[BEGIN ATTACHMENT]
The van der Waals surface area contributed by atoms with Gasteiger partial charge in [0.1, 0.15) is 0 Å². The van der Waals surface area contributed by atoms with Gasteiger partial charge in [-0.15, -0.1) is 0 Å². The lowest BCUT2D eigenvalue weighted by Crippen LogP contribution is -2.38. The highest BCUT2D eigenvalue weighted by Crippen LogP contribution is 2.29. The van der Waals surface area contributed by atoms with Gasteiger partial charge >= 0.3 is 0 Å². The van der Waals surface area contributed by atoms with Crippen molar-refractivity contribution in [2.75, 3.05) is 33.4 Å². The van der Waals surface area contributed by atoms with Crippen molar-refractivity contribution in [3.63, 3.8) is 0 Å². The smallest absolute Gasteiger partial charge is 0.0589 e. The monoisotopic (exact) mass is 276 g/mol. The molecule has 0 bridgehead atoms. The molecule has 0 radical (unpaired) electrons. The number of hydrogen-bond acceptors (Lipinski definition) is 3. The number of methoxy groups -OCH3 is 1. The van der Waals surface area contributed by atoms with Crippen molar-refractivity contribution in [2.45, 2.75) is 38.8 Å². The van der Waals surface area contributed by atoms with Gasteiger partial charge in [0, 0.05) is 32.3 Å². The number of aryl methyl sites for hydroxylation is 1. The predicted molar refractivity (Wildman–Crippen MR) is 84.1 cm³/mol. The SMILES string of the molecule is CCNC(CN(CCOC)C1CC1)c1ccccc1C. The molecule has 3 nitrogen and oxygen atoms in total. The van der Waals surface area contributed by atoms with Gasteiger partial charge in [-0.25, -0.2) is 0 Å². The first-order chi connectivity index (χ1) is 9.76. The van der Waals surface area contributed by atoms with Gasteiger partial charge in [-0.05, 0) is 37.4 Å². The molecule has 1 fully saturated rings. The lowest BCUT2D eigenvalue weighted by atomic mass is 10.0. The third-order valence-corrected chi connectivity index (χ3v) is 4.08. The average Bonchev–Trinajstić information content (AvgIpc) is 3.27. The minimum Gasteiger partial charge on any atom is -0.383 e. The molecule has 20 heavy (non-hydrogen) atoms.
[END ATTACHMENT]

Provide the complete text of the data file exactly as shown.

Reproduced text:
The van der Waals surface area contributed by atoms with Gasteiger partial charge in [0.1, 0.15) is 0 Å². The van der Waals surface area contributed by atoms with Gasteiger partial charge in [-0.15, -0.1) is 0 Å². The lowest BCUT2D eigenvalue weighted by Crippen LogP contribution is -2.38. The highest BCUT2D eigenvalue weighted by Crippen LogP contribution is 2.29. The van der Waals surface area contributed by atoms with Gasteiger partial charge >= 0.3 is 0 Å². The van der Waals surface area contributed by atoms with Crippen molar-refractivity contribution in [2.75, 3.05) is 33.4 Å². The van der Waals surface area contributed by atoms with Crippen molar-refractivity contribution in [3.63, 3.8) is 0 Å². The smallest absolute Gasteiger partial charge is 0.0589 e. The monoisotopic (exact) mass is 276 g/mol. The molecule has 0 bridgehead atoms. The molecule has 0 radical (unpaired) electrons. The number of hydrogen-bond acceptors (Lipinski definition) is 3. The number of methoxy groups -OCH3 is 1. The van der Waals surface area contributed by atoms with Crippen molar-refractivity contribution in [2.45, 2.75) is 38.8 Å². The van der Waals surface area contributed by atoms with Gasteiger partial charge in [0, 0.05) is 32.3 Å². The number of aryl methyl sites for hydroxylation is 1. The predicted molar refractivity (Wildman–Crippen MR) is 84.1 cm³/mol. The SMILES string of the molecule is CCNC(CN(CCOC)C1CC1)c1ccccc1C. The molecule has 3 nitrogen and oxygen atoms in total. The van der Waals surface area contributed by atoms with Gasteiger partial charge in [-0.25, -0.2) is 0 Å². The first-order chi connectivity index (χ1) is 9.76. The van der Waals surface area contributed by atoms with Gasteiger partial charge in [-0.05, 0) is 37.4 Å². The molecule has 1 fully saturated rings. The lowest BCUT2D eigenvalue weighted by atomic mass is 10.0. The third-order valence-corrected chi connectivity index (χ3v) is 4.08. The average Bonchev–Trinajstić information content (AvgIpc) is 3.27. The minimum Gasteiger partial charge on any atom is -0.383 e. The molecule has 20 heavy (non-hydrogen) atoms.